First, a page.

179703554SACRAMENTO — A recent federal decision relieved a binational gay couple of the fear of deportation.

Tom Knutson and Phan Datthuyawat have been together for 20 years and got married in 2008, but Datthuyawat, from Thailand, hasn’t been able to visit his ailing 84-year-old mother because he can’t leave the country and return legally without a green card, according to The Sacramento Bee.

On Oct. 15, however, a United States Customs and Immigrations Service official approved giving Datthuyawat a green card, making him and Knutson one of the first binational gay couples to have their marriage recognized by federal government officials. Officials denied Datthuyawat’s petition for a green card in January.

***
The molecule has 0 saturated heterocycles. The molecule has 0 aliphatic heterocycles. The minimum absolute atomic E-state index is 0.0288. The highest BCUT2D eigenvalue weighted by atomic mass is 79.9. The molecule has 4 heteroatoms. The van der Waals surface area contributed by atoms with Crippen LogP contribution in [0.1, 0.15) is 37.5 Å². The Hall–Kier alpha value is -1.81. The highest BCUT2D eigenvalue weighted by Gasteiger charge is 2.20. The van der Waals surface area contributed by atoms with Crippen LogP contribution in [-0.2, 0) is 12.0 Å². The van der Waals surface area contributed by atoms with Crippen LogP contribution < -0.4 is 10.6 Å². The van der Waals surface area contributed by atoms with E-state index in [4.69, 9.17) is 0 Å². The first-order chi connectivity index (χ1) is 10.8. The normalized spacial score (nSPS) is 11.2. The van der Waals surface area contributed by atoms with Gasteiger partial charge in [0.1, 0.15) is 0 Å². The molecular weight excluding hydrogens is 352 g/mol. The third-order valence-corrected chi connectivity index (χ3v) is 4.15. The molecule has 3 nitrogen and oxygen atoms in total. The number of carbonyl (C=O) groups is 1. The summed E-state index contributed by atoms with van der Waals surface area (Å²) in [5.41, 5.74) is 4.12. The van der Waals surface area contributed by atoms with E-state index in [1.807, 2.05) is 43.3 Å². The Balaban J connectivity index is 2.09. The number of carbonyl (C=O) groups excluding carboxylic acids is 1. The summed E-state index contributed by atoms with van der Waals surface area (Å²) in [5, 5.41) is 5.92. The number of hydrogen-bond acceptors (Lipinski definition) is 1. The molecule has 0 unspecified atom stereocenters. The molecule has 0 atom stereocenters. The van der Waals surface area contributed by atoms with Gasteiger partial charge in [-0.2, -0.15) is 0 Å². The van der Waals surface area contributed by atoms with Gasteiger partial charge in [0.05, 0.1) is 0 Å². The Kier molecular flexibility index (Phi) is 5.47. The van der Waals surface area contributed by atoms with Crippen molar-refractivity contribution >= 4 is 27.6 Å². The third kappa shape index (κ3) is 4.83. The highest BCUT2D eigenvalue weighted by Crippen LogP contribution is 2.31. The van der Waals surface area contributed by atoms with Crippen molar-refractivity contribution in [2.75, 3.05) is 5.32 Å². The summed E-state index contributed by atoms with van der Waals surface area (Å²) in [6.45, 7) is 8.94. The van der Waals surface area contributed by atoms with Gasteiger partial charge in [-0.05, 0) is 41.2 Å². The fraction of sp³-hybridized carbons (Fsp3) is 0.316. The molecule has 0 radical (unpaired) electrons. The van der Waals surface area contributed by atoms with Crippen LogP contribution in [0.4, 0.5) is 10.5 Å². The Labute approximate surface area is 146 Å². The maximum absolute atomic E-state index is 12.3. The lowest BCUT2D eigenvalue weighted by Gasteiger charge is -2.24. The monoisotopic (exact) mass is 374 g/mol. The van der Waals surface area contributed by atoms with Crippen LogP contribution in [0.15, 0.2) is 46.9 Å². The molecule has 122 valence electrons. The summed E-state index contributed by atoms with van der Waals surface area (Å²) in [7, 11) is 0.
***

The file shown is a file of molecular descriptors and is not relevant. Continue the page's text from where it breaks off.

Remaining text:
When the U.S. Supreme Court struck down the Defense of Marriage Act on June 26, foreign-born gay and lesbian partners of American citizens had legal ground to petition for a green card. The fear of deportation is justifiable for immigrant same-sex couples who don’t have their papers. The Sacramento Bee reported Luxembourger Pascale Fusshoeller was ordered to be deported after a traffic stop earlier this month and is battling to stay in the U.S. with her American-born wife.

The USCIS said it is now processing same-sex marriages the same way as opposite-sex unions and does not differentiate by orientation. However, length of marriage remains a factor. If a couple has been married for less than two years, the government will subject them to more scrutiny to ensure there is no marriage fraud. That can work against same-sex couples who could not marry legally or were reluctant to come forward and publicize the nature of their unions.